Ontarians in need of social support during the COVID-19 pandemic may not know where to seek help for themselves or their neighbours, according to a new study.
Forty-two per cent of 1,000 Ontarians surveyed at the beginning of last month said they needed additional help from social service providers during the pandemic.
Adult mental health concerns and financial stress were the most commonly cited needs, according to findings released today by the Ontario Association of Children’s Aid Societies.
The organization commissioned the study from the Angus Reid Group to get a clearer picture of the pandemic’s impact on Ontario families.
The polling industry’s professional body, the Marketing Research and Intelligence Association, says online surveys cannot be assigned a margin of error because they do not randomly sample the population
Association spokesman Sean McGrady said it was not a surprise that Ontarians need additional support during the pandemic, but he noted “concerning” percentages of people who were unaware of how to access services.
“Families do best when they have a strong support network and easy, equitable access to social services in their local community, but it really is vital that they know how to access those,” McGrady said in a telephone interview.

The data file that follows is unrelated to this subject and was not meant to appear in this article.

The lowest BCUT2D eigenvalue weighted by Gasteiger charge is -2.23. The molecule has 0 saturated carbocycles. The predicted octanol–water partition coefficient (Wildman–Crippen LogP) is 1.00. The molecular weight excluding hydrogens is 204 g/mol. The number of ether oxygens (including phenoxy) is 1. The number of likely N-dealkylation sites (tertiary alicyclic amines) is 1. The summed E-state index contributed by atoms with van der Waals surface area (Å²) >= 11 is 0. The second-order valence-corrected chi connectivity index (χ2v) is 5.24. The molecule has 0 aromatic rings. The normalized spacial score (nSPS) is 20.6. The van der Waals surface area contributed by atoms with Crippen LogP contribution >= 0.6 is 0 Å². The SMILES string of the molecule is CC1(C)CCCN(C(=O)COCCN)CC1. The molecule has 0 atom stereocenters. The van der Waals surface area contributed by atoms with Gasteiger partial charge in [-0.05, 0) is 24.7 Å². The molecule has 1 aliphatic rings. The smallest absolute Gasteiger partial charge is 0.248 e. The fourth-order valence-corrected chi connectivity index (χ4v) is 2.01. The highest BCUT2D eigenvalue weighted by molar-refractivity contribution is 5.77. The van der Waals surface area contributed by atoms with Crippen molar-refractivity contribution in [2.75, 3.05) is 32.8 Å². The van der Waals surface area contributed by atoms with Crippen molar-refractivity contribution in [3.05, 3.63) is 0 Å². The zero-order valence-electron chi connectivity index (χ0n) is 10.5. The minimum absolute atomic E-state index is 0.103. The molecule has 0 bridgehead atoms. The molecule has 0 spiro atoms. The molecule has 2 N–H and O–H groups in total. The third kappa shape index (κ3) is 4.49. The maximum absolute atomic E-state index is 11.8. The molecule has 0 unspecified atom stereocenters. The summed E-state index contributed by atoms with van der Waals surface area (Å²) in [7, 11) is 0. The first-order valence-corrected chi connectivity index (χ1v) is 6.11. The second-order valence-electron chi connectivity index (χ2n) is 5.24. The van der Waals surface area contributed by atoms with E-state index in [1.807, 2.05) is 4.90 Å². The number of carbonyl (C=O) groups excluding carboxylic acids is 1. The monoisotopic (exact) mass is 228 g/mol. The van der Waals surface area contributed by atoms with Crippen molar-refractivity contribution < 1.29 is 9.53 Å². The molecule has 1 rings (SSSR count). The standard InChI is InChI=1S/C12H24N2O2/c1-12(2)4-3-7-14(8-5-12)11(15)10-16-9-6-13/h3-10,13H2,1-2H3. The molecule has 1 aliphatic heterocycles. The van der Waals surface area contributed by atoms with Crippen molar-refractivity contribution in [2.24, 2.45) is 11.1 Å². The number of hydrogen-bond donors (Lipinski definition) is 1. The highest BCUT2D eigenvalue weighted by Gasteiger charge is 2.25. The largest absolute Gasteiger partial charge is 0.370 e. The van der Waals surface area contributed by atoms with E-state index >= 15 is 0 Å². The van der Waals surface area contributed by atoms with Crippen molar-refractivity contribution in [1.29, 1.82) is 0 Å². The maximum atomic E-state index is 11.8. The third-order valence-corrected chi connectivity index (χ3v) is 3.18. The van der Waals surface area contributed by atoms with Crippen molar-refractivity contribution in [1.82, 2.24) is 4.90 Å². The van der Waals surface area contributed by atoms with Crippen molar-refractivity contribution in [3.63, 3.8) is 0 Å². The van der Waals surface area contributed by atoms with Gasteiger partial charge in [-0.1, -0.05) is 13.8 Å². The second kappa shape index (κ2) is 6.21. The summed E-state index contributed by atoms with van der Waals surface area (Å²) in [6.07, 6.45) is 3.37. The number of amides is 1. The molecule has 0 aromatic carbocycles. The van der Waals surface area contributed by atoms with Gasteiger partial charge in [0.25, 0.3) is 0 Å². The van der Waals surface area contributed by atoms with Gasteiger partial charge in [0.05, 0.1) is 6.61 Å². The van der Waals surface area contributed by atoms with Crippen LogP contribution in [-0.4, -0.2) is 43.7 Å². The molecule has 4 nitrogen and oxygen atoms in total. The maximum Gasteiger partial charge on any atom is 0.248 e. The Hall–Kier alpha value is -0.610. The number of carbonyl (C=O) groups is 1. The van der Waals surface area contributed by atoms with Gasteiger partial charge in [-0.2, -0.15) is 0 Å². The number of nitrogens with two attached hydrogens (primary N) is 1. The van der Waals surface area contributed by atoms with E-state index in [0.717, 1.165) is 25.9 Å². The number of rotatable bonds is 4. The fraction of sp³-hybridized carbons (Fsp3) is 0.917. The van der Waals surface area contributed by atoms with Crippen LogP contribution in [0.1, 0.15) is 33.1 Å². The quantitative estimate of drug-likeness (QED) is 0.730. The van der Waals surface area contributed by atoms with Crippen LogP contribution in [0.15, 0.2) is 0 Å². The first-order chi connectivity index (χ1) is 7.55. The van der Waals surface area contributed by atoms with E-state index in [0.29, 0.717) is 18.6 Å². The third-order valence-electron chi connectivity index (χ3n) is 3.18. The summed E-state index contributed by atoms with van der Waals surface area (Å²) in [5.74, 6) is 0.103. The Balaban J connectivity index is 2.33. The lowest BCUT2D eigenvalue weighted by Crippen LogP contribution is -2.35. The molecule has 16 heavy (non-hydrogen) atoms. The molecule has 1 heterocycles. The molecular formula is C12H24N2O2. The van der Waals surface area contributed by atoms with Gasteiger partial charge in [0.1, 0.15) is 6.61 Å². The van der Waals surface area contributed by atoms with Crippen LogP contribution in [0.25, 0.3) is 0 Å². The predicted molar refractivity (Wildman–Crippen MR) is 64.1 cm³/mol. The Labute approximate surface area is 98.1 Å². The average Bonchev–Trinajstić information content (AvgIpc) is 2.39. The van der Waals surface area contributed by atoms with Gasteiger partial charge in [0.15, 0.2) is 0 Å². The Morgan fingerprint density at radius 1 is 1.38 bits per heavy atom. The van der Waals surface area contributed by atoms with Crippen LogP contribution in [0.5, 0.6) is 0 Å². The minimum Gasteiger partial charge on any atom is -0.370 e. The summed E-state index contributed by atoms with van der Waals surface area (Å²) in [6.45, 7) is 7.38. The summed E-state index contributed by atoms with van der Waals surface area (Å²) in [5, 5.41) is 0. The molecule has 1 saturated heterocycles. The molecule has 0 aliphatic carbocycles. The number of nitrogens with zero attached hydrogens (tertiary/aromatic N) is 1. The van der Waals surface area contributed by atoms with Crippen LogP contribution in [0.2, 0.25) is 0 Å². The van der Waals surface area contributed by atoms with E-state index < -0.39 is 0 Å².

More than half of the respondents to the survey said if their families needed extra help, they would not know where to seek it out. Sixty per cent said they would not know how to help a family in their community access services.
“It’s very concerning,” McGrady said. “It certainly makes the work of awareness-raising all the more important this year.”
Two-thirds of those respondents currently in need of support at home were unsure of how to access services. Those in need were twice as likely to know at least one other family in need of support.
Younger adults, women, lower-income people and those with children in their household were more likely to report at least one social need.
Participants were asked about a series of common issues seen among families seeking help from children’s aid societies, such as underemployment, intimate partner violence and addictions.
“Families are facing greater challenges than ever and certainly we wanted to understand that a bit better,” McGrady said.
He said a follow-up survey may be done next year to assess any progress on awareness of supports available in communities.
Sylvia Lyons said even with supportive children’s aid workers, it’s been challenging to access mental health supports for her son, with long wait times for appointments in the years he’s been involved with children’s aid.
Her 14-year-old suffers from anxiety and a depressive disorder that make it difficult for him to attend school, Lyons said — concerns that have become more widespread as kids deal with the stresses of the pandemic.
“What he normally goes through is now everybody else’s normal,” she said.
The transition to online learning and remote services have been a good fit for Lyons’ son, who has difficulty leaving the house. He now feels more able to participate, with less anxiety, from home.
Lyons’ own battle as a parent trying to access social services is now better understood by her peers, she said.
Other parents have reached out to her for advice about supporting their kids who are experiencing anxiety and fear about attending school this year, and asked where she first went to seek help.
While there are still barriers to accessing social support, Lyons said it’s encouraging to see more families discuss their experiences openly.
“I think the only way we can make it better is by more people talking about it.”